Wednesday, July 3, 2013

1307.0335 (M. Etxaluze et al.)

Herschel observations of the Sgr B2 cores: Hydrides, warm CO, and cold dust    [PDF]

M. Etxaluze, J. R. Goicoechea, J. Cernicharo, E. T. Polehampton, A. Noriega-Crespo, S. Molinari, B. M. Swinyard, R. Wu, J. Bally
Sagittarius B2 (Sgr B2) is one of the most massive and luminous star-forming regions in the Galaxy and shows chemical and physical conditions similar to those in distant extragalactic starbursts. We present large-scale far-IR/submm photometric images and spectroscopic maps taken with the PACS and SPIRE instruments onboard Herschel. The spectra towards the Sgr B2 star-forming cores, B2(M) and B2(N), are characterized by strong CO line emission, emission lines from high-density tracers (HCN, HCO+, and H2S), [N II] 205 um emission from ionized gas, and absorption lines from hydride molecules (OH+, H2O+, H2O, CH+, CH, SH+, HF, NH, NH2, and NH3). The rotational population diagrams of CO suggest the presence of two gas temperature components: an extended warm component, which is associated with the extended envelope, and a hotter component, which is seen towards the B2(M) and B2(N) cores. As observed in other Galactic Center clouds, the gas temperatures are significantly higher than the dust temperatures inferred from photometric images. We determined far-IR and total dust masses in the cores. Non-local thermodynamic equilibrium models of the CO excitation were used to constrain the averaged gas density in the cores. A uniform luminosity ratio is measured along the extended envelope, suggesting that the same mechanism dominates the heating of the molecular gas at large scales. The detection of high-density molecular tracers and of strong [N II] 205 um line emission towards the cores suggests that their morphology must be clumpy to allow UV radiation to escape from the inner HII regions. Together with shocks, the strong UV radiation field is likely responsible for the heating of the hot CO component. At larger scales, photodissociation regions models can explain both the observed CO line ratios and the uniform L(CO)/LFIR luminosity ratios.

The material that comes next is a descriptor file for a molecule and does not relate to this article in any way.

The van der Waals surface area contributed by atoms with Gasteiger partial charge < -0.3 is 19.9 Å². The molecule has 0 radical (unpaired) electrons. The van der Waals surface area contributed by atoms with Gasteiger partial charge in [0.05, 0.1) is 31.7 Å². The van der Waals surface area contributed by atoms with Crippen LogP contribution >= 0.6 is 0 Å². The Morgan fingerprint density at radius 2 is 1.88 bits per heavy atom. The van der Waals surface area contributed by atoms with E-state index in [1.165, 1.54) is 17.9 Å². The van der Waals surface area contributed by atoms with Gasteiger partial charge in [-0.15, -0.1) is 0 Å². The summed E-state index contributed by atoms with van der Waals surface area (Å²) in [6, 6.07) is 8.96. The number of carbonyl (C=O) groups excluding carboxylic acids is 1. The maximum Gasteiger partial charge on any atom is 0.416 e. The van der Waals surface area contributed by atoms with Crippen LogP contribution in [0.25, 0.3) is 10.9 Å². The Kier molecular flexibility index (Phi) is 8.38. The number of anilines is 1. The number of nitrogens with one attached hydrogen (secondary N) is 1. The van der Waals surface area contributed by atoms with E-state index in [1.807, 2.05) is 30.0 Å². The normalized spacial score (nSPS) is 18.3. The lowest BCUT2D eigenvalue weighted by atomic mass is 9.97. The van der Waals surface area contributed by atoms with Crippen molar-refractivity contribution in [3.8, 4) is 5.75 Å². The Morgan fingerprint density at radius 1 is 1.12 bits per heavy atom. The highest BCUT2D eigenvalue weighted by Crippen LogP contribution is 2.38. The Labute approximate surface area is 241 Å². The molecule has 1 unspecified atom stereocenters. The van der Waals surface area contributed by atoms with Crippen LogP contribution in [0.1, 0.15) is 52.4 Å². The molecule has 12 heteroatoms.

View original:

No comments:

Post a Comment